Missing a ‘mark’ without even trying (pt. 2)

I’m sure many of our churches miss the “mark” of church discipline for a variety of reasons — they don’t have the stomach for it, fear the consequences, lack confidence in the biblical imperative, etc. But I’m also sure that many churches flounder in their discipline because they intuitively know they lack the standing to exercise the authority granted to them by Christ himself (Mat 16:18-19; 18:15-20). Consider two examples:

1) Discipleship — This is an increasingly difficult feature to cultivate in today’s local church. Discipleship requires time, personal involvement, patience, and many other personal commodities that we loath to relinquish. But discipleship is the means by which we instruct, encourage, correct, and even rebuke a brother so that we spare him (and us!) the pain of a more severe discipline down the line.

When a local church fails to cultivate a spirit of discipleship in the body they will often find themselves at a disadvantage when serious discipline is required. By failing to care for a member in the midst of a struggle against sin it becomes that much more difficult to show our concern by turning him out (1Cor 5:1-5). Should we actually excommunicate a member without prior intervention we show ourselves to be half-hearted followers of Christ.

2) Meaningful membership — Ever tried to discipline someone else’s kid? Awkward to say the least. Why should we be surprised to find that the absence of meaningful membership in a local church would create a similar tension in the face of sin. The church is responsible to care for her own which means that something should be said for knowing who belongs to whom.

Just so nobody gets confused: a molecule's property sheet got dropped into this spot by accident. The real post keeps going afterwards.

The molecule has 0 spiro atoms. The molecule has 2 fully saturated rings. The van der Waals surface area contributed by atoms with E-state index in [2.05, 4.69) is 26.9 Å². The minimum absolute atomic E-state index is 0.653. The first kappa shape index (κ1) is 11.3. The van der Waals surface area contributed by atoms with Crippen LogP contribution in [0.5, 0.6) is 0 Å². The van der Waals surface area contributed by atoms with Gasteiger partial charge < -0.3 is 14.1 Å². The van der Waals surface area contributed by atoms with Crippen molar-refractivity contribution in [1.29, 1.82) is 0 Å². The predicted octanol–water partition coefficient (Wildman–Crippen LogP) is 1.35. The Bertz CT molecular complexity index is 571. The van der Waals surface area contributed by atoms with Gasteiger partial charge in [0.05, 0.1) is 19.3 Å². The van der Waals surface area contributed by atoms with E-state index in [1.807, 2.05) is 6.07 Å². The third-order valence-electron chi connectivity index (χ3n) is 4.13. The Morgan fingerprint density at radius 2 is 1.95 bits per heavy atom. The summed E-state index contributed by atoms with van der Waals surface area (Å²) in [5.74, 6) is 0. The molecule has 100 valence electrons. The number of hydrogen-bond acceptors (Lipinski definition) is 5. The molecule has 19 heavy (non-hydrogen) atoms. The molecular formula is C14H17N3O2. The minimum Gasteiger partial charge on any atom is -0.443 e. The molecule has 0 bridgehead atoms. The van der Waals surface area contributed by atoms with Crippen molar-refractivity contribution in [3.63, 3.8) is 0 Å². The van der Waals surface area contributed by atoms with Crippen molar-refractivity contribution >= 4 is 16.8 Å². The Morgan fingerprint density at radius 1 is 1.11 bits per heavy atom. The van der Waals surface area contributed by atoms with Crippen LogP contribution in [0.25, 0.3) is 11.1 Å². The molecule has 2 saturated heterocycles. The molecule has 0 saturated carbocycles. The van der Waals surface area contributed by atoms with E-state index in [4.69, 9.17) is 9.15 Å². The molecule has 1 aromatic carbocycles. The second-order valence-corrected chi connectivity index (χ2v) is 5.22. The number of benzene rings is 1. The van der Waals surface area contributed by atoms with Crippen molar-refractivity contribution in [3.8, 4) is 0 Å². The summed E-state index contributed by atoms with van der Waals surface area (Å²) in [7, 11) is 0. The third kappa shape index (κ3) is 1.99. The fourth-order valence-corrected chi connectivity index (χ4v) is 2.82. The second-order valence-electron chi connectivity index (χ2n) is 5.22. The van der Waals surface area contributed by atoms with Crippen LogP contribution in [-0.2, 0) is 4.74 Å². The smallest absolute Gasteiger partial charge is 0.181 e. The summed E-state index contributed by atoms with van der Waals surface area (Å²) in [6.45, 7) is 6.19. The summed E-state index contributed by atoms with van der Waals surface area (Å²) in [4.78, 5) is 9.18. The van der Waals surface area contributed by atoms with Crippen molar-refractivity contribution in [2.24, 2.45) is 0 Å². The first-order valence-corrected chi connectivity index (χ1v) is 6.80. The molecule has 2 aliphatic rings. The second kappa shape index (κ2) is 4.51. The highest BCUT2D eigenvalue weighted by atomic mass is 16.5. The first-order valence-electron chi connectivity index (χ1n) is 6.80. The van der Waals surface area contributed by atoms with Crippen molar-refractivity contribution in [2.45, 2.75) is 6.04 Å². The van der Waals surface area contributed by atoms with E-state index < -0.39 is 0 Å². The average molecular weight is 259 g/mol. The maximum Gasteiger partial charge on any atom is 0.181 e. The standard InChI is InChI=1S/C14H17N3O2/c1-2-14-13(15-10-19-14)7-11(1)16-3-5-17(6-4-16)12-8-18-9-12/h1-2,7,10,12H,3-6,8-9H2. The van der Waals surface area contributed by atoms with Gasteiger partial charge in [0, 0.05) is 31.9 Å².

It only stands to reason that Paul assumed a church was able to identify its members when he instructed a church to put a man out (1Cor 5:9-12) or not to associate with him (2Thess 3:14). Furthermore, it also stands to reason that those who were put out or “disfellowshipped” were able to notice a difference when it happened. That can’t happen in a church with mere attenders.

Author: Jonathan P. Merritt

Happily married father of six. Lead pastor at Edgewood Baptist Church (Columbus, GA). Good-natured contrarian, theological Luddite, and long-suffering Atlanta Falcons fan. A student of one book.

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